Director's Blog - 9 April 2018 - Respect now!

Last week I sat down to complete my biannual online course requirement “Appropriate Workplace Behaviour” as a staff member of the University.

To quote from the email reminder: Appropriate Workplace Behaviour must be completed every 24 months. To remain compliant, please complete the refresher training within the next 2 weeks.” The course was estimated to take over an hour to complete. For many of us, this sort of exercise can seem like just another demand on our time when there are so many other pressing tasks requiring our urgent attention.

But I was grateful for the refresher, particularly reminding me of how broad some of the definitions can be, and pointing to legislation that exists to protect us all, as well as the University’s policies, procedures and points of contact to turn to should we find ourselves on the receiving end, or as a witness of inappropriate behaviour, such as unlawful discrimination, bullying or sexual harassment. The University’s polices cover not only staff members and students but also contractors, consultants, honorary appointees, visitors and volunteers! It’s reassuring to know what to do and who to turn to. First, here are some definitions:

  • Discrimination is making distinctions between individuals or groups because they have a particular attribute or association with a particular group. Unlawful discrimination is applying less favourable treatment or enforced conditions to a group or individual, based on a protected attribute.
  • Workplace bullying is repeated, unreasonable behaviour directed toward an individual or a group that creates a risk to health and safety.
  • Sexual harassment is any unwanted or unwelcome sexual behaviour that can reasonably be expected to offend, humiliate or intimidate a person or group.

The Bio21 Institute, reflecting the international nature of science, is a diverse community of academic and industry researchers and professional staff members at various stages of our careers, from diverse cultural, ethnic backgrounds and genders. It is one of the reasons that science institutions are such enriching places to work in, but it also means that as power structures exist, through academic hierarchy, funding access and visa restrictions, some members are more vulnerable than others. We need to be mindful of these disparities in our interactions, because they may prevent people from being assertive when they feel uncomfortable, or reporting inappropriate behaviour.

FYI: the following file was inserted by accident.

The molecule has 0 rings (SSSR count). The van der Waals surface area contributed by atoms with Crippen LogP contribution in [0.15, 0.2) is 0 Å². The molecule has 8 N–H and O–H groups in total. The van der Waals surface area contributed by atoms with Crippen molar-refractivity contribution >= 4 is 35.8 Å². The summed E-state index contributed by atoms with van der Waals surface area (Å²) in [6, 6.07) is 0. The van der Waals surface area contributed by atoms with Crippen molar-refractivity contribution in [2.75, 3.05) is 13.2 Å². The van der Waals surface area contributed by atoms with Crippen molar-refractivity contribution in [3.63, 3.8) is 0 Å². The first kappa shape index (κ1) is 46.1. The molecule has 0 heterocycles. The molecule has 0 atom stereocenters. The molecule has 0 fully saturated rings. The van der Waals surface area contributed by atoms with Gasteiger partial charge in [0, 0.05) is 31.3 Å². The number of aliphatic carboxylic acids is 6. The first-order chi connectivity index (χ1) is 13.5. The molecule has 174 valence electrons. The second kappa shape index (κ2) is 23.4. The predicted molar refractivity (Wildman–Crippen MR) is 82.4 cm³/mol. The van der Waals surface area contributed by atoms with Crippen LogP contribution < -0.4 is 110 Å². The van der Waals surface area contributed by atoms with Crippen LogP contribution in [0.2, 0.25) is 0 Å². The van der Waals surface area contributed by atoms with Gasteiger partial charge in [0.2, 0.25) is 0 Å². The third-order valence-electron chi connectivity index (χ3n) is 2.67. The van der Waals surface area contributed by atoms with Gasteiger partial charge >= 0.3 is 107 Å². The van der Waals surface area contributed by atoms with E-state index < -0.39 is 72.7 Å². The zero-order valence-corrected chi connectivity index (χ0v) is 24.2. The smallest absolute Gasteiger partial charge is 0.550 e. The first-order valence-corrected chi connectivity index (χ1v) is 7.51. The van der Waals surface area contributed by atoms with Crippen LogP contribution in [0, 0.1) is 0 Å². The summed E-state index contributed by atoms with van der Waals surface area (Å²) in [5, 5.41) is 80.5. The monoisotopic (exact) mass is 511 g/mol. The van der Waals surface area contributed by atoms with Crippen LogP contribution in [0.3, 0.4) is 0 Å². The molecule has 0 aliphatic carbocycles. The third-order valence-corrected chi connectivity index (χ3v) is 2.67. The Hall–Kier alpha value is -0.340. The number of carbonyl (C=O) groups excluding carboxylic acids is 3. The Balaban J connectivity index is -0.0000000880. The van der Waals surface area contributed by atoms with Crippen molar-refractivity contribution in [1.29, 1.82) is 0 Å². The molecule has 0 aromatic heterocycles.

I love coming to work each day at Bio21, to know that I am part of this incredible community of scientists, who are making discoveries each day and developing solutions to problems of human and environmental health. For a scientific culture such as ours to flourish, it needs to be inclusive, equitable, fair and underpinned by a strong sense of respect for each other.

Everyone has a right to work in an environment free from discrimination, bullying, harassment and sexual harassment; that offers equal opportunity; and that provides avenues to make a complaint if the above is experienced. To achieve this we all have responsibilities to treat others with respect. This includes your colleagues, management, clients or customers, students, suppliers and business associates.”[Appropriate Workplace Behaviour course – Introduction to Appropriate Workplace Behaviour]

One of the messages that spoke strongly to me from the course, was the role of leaders in setting the right tone in an organisation and its culture by creating an inclusive environment. Also, be it misplaced humour at the expense of others, or actively undermining someone’s work, leaders must not tolerate inappropriate behaviour. I encourage leaders at the Institute to be vigilant of their own team members and their colleagues and to nip inappropriate behaviour in the bud, before it escalates. Not doing so sends a message that this behaviour is tolerated, ignored and or won’t be taken seriously.

Discrimination, bullying and sexual harassment can result in severe stress, anxiety, communication breakdown, poor health and depression among other things for the individual and have a severe negative effect on the institute culture, as well as a loss of productivity.

Any report of inappropriate behaviour is taken very seriously and the Bio21 administrative team is there to support members of the Bio21 community who come forward to take steps to address a situation of inappropriate behaviour against themselves or someone else at the Institute through the University system.

In the first instance an employee, or student might want to discuss their concerns with their manager or supervisor. However, if you feel uncomfortable doing this then you have the option of approaching a member of your Faculty’s Human Resources team.

As an alternative first step, you are welcome to approach our Management Team at Bio21 on a confidential basis about inappropriate behaviour. Please make a time to come and speak with the %20k.turner [at] (Research Support Services Manager, Kirsty Turner) or the dkeizer [at] (Scientific Research Manager, David Keizer).

Bio21 industry tenants are also welcome to approach the Bio21 Management Team.

The Bio21 Institute, as part of the University of Melbourne, has access to all its services and reporting systems. Please visit the Bio21 Intranet for links to information for staff members, students and industry tenants.

I encourage you to familiarise yourself with this information, through yourwn behaviour to be a positive role model for our community and to speak up when confronted with unlawful discrimination, bullying or sexual harassment. We are here to support you and you are not alone.